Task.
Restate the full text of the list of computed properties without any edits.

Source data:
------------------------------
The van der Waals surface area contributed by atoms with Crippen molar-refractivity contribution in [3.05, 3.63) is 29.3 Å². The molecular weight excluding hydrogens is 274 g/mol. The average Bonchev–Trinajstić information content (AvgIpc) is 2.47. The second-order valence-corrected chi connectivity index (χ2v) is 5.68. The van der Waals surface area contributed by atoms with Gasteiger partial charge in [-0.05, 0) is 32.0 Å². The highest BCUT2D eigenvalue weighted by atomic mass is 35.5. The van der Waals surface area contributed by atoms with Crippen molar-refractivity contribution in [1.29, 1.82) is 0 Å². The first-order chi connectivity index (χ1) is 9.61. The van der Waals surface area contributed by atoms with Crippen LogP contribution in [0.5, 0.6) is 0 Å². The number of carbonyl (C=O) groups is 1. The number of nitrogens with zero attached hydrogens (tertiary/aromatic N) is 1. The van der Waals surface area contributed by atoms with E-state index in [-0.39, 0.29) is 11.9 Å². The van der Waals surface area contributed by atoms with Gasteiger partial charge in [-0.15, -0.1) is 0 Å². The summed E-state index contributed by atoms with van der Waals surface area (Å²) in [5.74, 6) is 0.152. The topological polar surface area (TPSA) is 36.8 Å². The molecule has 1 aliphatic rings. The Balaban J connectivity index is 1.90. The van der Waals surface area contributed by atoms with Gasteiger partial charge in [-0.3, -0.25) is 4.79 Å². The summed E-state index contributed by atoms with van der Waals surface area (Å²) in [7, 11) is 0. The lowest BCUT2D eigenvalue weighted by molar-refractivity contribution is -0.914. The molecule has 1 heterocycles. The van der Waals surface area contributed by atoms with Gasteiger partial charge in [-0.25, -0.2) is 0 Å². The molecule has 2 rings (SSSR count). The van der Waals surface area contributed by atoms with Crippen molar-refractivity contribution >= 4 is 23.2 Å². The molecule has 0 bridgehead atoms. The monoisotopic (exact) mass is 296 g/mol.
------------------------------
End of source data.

The van der Waals surface area contributed by atoms with Crippen molar-refractivity contribution in [3.05, 3.63) is 29.3 Å². The molecular weight excluding hydrogens is 274 g/mol. The average Bonchev–Trinajstić information content (AvgIpc) is 2.47. The second-order valence-corrected chi connectivity index (χ2v) is 5.68. The van der Waals surface area contributed by atoms with Gasteiger partial charge in [-0.05, 0) is 32.0 Å². The highest BCUT2D eigenvalue weighted by atomic mass is 35.5. The van der Waals surface area contributed by atoms with Crippen molar-refractivity contribution in [1.29, 1.82) is 0 Å². The first-order chi connectivity index (χ1) is 9.61. The van der Waals surface area contributed by atoms with Crippen LogP contribution in [0.5, 0.6) is 0 Å². The number of carbonyl (C=O) groups is 1. The number of nitrogens with zero attached hydrogens (tertiary/aromatic N) is 1. The van der Waals surface area contributed by atoms with E-state index in [-0.39, 0.29) is 11.9 Å². The van der Waals surface area contributed by atoms with Gasteiger partial charge in [-0.15, -0.1) is 0 Å². The summed E-state index contributed by atoms with van der Waals surface area (Å²) in [5.74, 6) is 0.152. The topological polar surface area (TPSA) is 36.8 Å². The molecule has 1 aliphatic rings. The Balaban J connectivity index is 1.90. The van der Waals surface area contributed by atoms with Gasteiger partial charge in [-0.3, -0.25) is 4.79 Å². The summed E-state index contributed by atoms with van der Waals surface area (Å²) in [7, 11) is 0. The lowest BCUT2D eigenvalue weighted by molar-refractivity contribution is -0.914. The molecule has 1 heterocycles. The van der Waals surface area contributed by atoms with Gasteiger partial charge in [-0.25, -0.2) is 0 Å². The molecule has 2 rings (SSSR count). The van der Waals surface area contributed by atoms with Crippen molar-refractivity contribution >= 4 is 23.2 Å². The molecule has 0 bridgehead atoms. The monoisotopic (exact) mass is 296 g/mol.